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Thursday, September 24, 1998 Published at 15:45 GMT 16:45 UK


UK

Britain 'sitting on a time-bomb'

Diggers and pile-drivers could set off fuse of one of the ageing bombs

Many wartime bombs are more dangerous now than ever, say ordnance experts.


The BBC's Ian Cundell reports on the Luftwaffe's legacy in Britain
The Luftwaffe dropped thousands of bombs between 1940 and 1945 on key cities such as London, Birmingham, Portsmouth, Plymouth, Coventry and Cardiff.

At least 600 have been deliberately abandoned by the Home Office, some of which are close to new housing or industrial estates.


[ image: British bomb fuses differ slightly from German ones]
British bomb fuses differ slightly from German ones
Ordnance experts say chemical changes in the last 60 years will have made the bombs more volatile than when they were dropped.

The oxidation of picric acid, which was used in the German fuses, has made them vulnerable to vibrations.

The construction union Ucatt is worried about the dangers to its members from bombs under potential building sites.


[ image: Capt Quinn:
Capt Quinn: "We have to be very wary"
Captain Damian Quinn, a bomb disposal expert with the Royal Engineers, says: "We have to be very, very wary to the extent that a slight jolt or jarring could result in enough friction or enough shock to set the fuses off."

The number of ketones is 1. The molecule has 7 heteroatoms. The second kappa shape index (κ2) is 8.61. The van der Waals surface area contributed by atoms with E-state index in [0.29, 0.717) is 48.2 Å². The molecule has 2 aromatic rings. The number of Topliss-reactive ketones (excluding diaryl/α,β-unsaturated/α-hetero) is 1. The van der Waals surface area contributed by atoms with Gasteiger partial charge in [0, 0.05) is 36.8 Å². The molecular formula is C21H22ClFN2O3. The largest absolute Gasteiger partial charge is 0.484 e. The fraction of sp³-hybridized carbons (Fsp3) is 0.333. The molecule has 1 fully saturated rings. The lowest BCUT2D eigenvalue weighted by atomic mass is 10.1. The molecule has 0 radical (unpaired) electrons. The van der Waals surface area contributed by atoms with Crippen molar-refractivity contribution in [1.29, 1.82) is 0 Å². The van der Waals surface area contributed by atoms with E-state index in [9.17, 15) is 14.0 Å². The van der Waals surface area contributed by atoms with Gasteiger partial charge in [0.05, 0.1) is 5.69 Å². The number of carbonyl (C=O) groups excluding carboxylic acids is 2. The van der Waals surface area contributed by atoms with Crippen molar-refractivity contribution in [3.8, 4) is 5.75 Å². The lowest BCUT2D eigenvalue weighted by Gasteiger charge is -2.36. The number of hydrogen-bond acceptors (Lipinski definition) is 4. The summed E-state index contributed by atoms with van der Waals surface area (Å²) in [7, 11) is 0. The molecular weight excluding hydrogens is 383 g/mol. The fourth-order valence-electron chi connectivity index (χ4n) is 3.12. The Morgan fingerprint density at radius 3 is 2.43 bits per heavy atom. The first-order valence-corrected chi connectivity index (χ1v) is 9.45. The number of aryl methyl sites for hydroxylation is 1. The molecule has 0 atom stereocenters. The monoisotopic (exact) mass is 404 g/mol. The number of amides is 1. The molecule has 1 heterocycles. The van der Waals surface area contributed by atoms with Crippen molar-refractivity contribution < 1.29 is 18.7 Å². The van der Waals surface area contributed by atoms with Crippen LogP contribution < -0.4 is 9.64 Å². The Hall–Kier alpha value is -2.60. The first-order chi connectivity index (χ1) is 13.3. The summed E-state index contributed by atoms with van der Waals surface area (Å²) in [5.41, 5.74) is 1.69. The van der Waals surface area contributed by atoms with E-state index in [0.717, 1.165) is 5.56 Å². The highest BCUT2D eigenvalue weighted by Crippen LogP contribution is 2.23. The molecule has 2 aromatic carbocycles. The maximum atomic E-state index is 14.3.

Thousands of British and American bombs were dropped on Germany during the war.

Three people were killed and 20 injured when a 55-year-old device exploded in Berlin earlier this year.

Two wartime devices explode in Hamburg every year and the law insists developers screen building sites for bombs before starting any ground work.


[ image: Experts try to defuse a bomb in Hamburg]
Experts try to defuse a bomb in Hamburg
Peter Voss, of the Hamburg Fire Brigade, says Britain could be sitting on a time-bomb. He says: "There are lots of bombs in Britain and it is preferable to start looking for them now."

One of the bombs is believed to be buried close to a housing estate in Hull, which was targeted because of its port facilities.

Alan Johnson, Labour MP for Hull West and Hessle, says: "No MP wants a bomb under their constituency and I'm particularly concerned for the safety of my constituents.

"I think this does require some investigation and reappraisal by the Home Office."


[ image: Alan Johnson MP: Constiituency sitting on a bomb]
Alan Johnson MP: Constiituency sitting on a bomb
After years of secrecy the Home Office has now agreed to release details of the abandoned bombs.

A Home Office spokesman warned that the document in question was only an "inaccurate register of bombs dropped during the war".

He said the Home Office was currently working on how to put the information in the public domain and he said it may use the Internet to disseminate it.


The Luftwaffe's hidden legacy in Britain is the subject of a special programme on Thursday at 1930 BST.

The Lost Enemy, part of BBC Two's Close Up North series, can be seen by viewers in Yorkshire, Humberside and Lincolnshire.





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